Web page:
In Lawd Today!, Wright focuses on the modernist dilemmas of "fragmentation, alienation, sense-making; the shoring up of fragments against our ruins; what to make of a diminished thing" (Werner 11) to describe not just the social, political, and economic disenfranchisement of African Americans fleeing from the South to Chicago in the Great Migration, but also the personal, spiritual disenfranchisement that comes from being separated (or, sometimes, from separating themselves) from the forms of community and means of connection with each other--church and folklore, for example--that sustained them in the South. Though not a proletarian novel in Mike Gold's formulation, the novel does serve a political purpose: It shows how the popular myths of consumerist, capitalist American culture have disrupted these forms of community and stresses the need for new forms or for the revival of the old. Ultimately, to paraphrase Wright, Lawd Today! tells Communists how common people feel so that they might not oversimplify th e experience of the masses and that they might better know how to appeal to them.
In recent years, leftist historians and literary critics have begun to challenge the narrow definition of proletarian literature and the stereotypical view of the Communist Party that I have outlined above and that is implicit in many dismissals of Lawd Today!. Barbara Foley's Radical Representations: Politics and Form in U.S. Proletarian Fiction, 1929-1941, offers perhaps the most comprehensive treatment of this issue. Foley criticizes "the model of a philistine, coercive, and anti-modernist party [that] has routinely been invoked in treatments of the relationship between writers and the organized left" (46). This inaccurate model, says Foley, promotes the view that "through writer's foundations and critical organs where their influence dominated - . . the party critics who were based in the New Masses issued directives about matters ranging from politics to subject matter to style" (45). Moreover, "it is charged [that] writers were cut off from the most exciting and productive developments in contemporary l iterature and consigned to a sterile, banal, and-ironically--conservative realism" (54). Foley, however, argues for a radically different model of the relationship between the Communist Party and leftist literary production. She contends that, although the party did offer directives, and though prominent members such as Mike Gold argued long and loud for the inherent decadence of modernism, the notion that American literary proletarians "repudiated literary innovations simply does not stand up under the evidence" (57). Foley argues that, "although the 'commissars' of leftist criticism have been criticized for dogmatism and arrogance, they were quite ready to acknowledge that not merely proletarian literature but American Marxist criticism was in its infancy" (51). Indeed, even "the organs most closely identified with the Communist party--the New Masses and, especially, the Daily Worker--were quite hospitable to literary innovations of various kinds" (58-59). As she puts it, "In short, much Depression-era lite rary radicalism was intimately involved in the project of 'mak[ing] it new'" (62). (6)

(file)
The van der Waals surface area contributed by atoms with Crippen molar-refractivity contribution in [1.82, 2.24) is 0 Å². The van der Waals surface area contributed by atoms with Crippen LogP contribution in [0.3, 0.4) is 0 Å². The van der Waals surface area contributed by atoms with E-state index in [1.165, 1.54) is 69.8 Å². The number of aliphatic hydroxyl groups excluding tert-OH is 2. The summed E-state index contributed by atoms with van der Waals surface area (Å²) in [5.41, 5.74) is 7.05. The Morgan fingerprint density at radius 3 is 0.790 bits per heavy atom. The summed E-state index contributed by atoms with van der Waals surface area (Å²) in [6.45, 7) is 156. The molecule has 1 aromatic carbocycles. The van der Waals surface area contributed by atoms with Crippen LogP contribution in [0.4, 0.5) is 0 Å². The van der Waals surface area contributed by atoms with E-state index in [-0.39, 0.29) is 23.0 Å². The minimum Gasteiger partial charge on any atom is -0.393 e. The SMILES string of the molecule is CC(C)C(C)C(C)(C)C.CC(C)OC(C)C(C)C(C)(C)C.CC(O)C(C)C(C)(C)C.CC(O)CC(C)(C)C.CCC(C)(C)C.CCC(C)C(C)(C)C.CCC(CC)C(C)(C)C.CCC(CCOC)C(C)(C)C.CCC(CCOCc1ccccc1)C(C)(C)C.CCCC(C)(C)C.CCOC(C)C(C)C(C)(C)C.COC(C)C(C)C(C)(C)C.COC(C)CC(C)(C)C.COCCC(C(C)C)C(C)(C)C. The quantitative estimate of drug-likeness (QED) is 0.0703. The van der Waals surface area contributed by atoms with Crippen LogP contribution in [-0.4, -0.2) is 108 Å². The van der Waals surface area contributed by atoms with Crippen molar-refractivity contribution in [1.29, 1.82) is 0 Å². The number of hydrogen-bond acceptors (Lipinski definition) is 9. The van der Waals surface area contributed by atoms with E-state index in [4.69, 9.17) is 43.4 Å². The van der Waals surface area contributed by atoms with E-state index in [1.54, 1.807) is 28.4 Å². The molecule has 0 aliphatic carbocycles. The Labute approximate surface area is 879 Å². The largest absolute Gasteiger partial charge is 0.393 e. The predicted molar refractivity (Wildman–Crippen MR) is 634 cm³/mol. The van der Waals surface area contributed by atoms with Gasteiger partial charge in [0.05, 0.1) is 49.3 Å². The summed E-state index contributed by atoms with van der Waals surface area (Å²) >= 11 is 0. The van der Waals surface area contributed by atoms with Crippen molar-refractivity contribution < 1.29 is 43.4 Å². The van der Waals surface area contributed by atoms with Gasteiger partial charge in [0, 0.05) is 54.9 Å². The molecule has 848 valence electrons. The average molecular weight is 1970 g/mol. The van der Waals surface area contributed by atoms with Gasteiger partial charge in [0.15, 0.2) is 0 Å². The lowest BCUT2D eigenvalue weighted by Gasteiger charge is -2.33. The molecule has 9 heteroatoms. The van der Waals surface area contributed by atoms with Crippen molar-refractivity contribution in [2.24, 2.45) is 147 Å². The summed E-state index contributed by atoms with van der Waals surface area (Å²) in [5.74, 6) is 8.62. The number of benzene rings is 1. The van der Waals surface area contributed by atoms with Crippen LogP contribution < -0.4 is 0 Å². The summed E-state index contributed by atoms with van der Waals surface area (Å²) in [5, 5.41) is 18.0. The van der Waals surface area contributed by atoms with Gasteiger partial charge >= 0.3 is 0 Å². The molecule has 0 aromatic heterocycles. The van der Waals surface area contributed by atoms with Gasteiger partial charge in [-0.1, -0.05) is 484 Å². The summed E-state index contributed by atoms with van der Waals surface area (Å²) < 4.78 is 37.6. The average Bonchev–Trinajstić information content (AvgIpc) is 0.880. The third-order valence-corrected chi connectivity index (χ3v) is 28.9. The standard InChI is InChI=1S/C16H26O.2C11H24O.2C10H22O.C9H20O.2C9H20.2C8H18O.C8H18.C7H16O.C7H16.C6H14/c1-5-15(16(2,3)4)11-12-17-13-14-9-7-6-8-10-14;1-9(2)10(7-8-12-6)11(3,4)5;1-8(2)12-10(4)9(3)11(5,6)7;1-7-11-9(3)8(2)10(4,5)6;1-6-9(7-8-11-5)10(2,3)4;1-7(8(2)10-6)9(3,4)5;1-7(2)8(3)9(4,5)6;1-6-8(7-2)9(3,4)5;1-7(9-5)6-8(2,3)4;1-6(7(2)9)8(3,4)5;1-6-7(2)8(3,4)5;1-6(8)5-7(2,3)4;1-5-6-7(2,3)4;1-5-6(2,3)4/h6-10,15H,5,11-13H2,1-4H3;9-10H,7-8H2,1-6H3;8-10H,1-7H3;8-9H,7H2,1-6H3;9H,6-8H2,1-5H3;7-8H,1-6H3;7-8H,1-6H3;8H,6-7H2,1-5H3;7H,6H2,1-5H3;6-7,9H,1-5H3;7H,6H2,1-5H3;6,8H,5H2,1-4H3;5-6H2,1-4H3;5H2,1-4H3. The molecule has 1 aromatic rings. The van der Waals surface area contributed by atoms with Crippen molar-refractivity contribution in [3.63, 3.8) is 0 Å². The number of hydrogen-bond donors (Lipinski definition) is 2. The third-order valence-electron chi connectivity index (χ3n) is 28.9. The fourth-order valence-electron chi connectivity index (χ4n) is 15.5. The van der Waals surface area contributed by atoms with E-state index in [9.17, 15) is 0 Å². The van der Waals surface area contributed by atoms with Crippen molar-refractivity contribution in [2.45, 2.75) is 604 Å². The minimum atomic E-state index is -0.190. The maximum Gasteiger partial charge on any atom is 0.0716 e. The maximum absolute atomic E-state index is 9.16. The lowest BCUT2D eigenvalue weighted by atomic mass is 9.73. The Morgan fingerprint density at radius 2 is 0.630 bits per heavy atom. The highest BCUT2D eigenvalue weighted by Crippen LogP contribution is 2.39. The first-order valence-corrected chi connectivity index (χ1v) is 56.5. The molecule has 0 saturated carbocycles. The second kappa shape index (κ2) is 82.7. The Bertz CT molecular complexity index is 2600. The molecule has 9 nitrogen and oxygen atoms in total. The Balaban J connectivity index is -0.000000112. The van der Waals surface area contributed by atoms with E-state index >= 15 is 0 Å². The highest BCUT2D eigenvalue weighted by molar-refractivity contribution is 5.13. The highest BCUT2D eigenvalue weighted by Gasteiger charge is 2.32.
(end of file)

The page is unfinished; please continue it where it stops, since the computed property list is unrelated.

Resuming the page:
Of course, Richard Wright. as a Party writer, book reviewer, journalist, and head of the Chicago John Reed Club (until the clubs were disbanded in 1935), would have been fully steeped in this decidedly heterogeneous attitude toward proletarian fiction. Foley cites the 1935 Writers Congress, which Wright attended, as a particularly significant moment in the ongoing redefinition of proletarian literature, when the primary emphasis for acceptable proletarian fiction moved from "authentic" proletarian authorship to a more general articulation of a Marxist perspective (118). At this conference, Wright met Edwin Seaver, literary critic for the Daily Worker (Fabre 118), and Wright would surely have read Seaver's essay "What is a Proletarian Novel?: Notes Toward a Definition," which appeared in Partisan Review around the time of the conference. Here, Seaver argued that proletarian literature need not be "written by a worker, about workers or for workers .... it is possible for an author of middleclass origin to write a novel about petty-bourgeois characters which will appeal primarily to readers of the same class, and yet such a work can come within the classification, Proletarian novel" (5). He asserted that the primary concern for the proletarian writer was not "the period of history in which he sets his story, or the kind of characters he writes about, but his ideological approach to his story and characters, which approach is entirely conditioned by his acceptance of the Marxian interpretation of history" (7).